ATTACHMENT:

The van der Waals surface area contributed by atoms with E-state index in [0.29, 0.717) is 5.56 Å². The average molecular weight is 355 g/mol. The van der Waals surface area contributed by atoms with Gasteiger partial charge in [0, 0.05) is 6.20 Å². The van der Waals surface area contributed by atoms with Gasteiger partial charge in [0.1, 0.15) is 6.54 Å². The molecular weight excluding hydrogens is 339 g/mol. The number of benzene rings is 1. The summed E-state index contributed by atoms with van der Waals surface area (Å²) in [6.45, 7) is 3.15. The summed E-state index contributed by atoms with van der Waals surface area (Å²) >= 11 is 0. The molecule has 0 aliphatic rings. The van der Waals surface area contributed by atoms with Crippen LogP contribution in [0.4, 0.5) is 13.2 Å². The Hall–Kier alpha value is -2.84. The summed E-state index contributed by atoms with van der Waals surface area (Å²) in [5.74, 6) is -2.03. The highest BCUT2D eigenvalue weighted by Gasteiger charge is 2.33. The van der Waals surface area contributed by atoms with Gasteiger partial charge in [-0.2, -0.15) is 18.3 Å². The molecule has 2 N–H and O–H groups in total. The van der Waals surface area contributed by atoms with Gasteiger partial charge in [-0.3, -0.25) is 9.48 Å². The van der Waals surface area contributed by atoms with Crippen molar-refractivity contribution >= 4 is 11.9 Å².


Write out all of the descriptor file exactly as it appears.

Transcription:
The van der Waals surface area contributed by atoms with E-state index in [0.29, 0.717) is 5.56 Å². The average molecular weight is 355 g/mol. The van der Waals surface area contributed by atoms with Gasteiger partial charge in [0, 0.05) is 6.20 Å². The van der Waals surface area contributed by atoms with Gasteiger partial charge in [0.1, 0.15) is 6.54 Å². The molecular weight excluding hydrogens is 339 g/mol. The number of benzene rings is 1. The summed E-state index contributed by atoms with van der Waals surface area (Å²) in [6.45, 7) is 3.15. The summed E-state index contributed by atoms with van der Waals surface area (Å²) >= 11 is 0. The molecule has 0 aliphatic rings. The van der Waals surface area contributed by atoms with Crippen LogP contribution in [0.4, 0.5) is 13.2 Å². The Hall–Kier alpha value is -2.84. The summed E-state index contributed by atoms with van der Waals surface area (Å²) in [5.74, 6) is -2.03. The highest BCUT2D eigenvalue weighted by Gasteiger charge is 2.33. The van der Waals surface area contributed by atoms with Gasteiger partial charge in [-0.2, -0.15) is 18.3 Å². The molecule has 2 N–H and O–H groups in total. The van der Waals surface area contributed by atoms with Gasteiger partial charge in [-0.3, -0.25) is 9.48 Å². The van der Waals surface area contributed by atoms with Crippen molar-refractivity contribution >= 4 is 11.9 Å².